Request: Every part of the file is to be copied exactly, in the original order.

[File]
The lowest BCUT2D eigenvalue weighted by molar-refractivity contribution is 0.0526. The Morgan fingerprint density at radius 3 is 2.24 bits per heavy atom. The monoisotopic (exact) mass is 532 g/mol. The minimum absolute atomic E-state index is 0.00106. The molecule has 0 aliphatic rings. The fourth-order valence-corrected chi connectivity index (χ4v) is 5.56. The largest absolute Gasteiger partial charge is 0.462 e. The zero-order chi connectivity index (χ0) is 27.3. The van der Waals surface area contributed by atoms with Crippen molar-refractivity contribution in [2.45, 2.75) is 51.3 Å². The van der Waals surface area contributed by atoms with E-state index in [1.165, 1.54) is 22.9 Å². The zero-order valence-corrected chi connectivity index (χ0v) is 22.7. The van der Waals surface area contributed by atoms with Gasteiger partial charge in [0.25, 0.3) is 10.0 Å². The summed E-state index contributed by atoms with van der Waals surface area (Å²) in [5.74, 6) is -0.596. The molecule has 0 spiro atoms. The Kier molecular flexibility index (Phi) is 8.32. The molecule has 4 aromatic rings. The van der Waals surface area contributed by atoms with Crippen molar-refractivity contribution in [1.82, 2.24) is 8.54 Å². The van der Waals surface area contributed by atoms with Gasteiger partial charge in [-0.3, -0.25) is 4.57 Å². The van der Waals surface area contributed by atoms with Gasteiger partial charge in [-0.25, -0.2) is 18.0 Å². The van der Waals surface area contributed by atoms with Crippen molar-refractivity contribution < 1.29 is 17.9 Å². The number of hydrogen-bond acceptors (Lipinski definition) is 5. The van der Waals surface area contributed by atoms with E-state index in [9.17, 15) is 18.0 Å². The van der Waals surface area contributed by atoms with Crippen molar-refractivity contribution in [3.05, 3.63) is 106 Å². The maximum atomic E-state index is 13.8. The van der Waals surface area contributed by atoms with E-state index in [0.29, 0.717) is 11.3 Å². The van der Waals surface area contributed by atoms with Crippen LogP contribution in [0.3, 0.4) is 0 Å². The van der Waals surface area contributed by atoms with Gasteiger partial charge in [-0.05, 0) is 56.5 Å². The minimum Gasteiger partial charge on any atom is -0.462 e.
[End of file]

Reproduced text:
The lowest BCUT2D eigenvalue weighted by molar-refractivity contribution is 0.0526. The Morgan fingerprint density at radius 3 is 2.24 bits per heavy atom. The monoisotopic (exact) mass is 532 g/mol. The minimum absolute atomic E-state index is 0.00106. The molecule has 0 aliphatic rings. The fourth-order valence-corrected chi connectivity index (χ4v) is 5.56. The largest absolute Gasteiger partial charge is 0.462 e. The zero-order chi connectivity index (χ0) is 27.3. The van der Waals surface area contributed by atoms with Crippen molar-refractivity contribution in [2.45, 2.75) is 51.3 Å². The van der Waals surface area contributed by atoms with E-state index in [1.165, 1.54) is 22.9 Å². The zero-order valence-corrected chi connectivity index (χ0v) is 22.7. The van der Waals surface area contributed by atoms with Gasteiger partial charge in [0.25, 0.3) is 10.0 Å². The summed E-state index contributed by atoms with van der Waals surface area (Å²) in [5.74, 6) is -0.596. The molecule has 0 spiro atoms. The Kier molecular flexibility index (Phi) is 8.32. The molecule has 4 aromatic rings. The van der Waals surface area contributed by atoms with Crippen molar-refractivity contribution in [1.82, 2.24) is 8.54 Å². The van der Waals surface area contributed by atoms with Gasteiger partial charge in [-0.3, -0.25) is 4.57 Å². The van der Waals surface area contributed by atoms with Gasteiger partial charge in [-0.25, -0.2) is 18.0 Å². The van der Waals surface area contributed by atoms with Crippen molar-refractivity contribution < 1.29 is 17.9 Å². The number of hydrogen-bond acceptors (Lipinski definition) is 5. The van der Waals surface area contributed by atoms with E-state index in [9.17, 15) is 18.0 Å². The van der Waals surface area contributed by atoms with Crippen molar-refractivity contribution in [3.05, 3.63) is 106 Å². The maximum atomic E-state index is 13.8. The van der Waals surface area contributed by atoms with E-state index in [0.29, 0.717) is 11.3 Å². The van der Waals surface area contributed by atoms with Crippen LogP contribution in [0.3, 0.4) is 0 Å². The van der Waals surface area contributed by atoms with Gasteiger partial charge in [-0.05, 0) is 56.5 Å². The minimum Gasteiger partial charge on any atom is -0.462 e.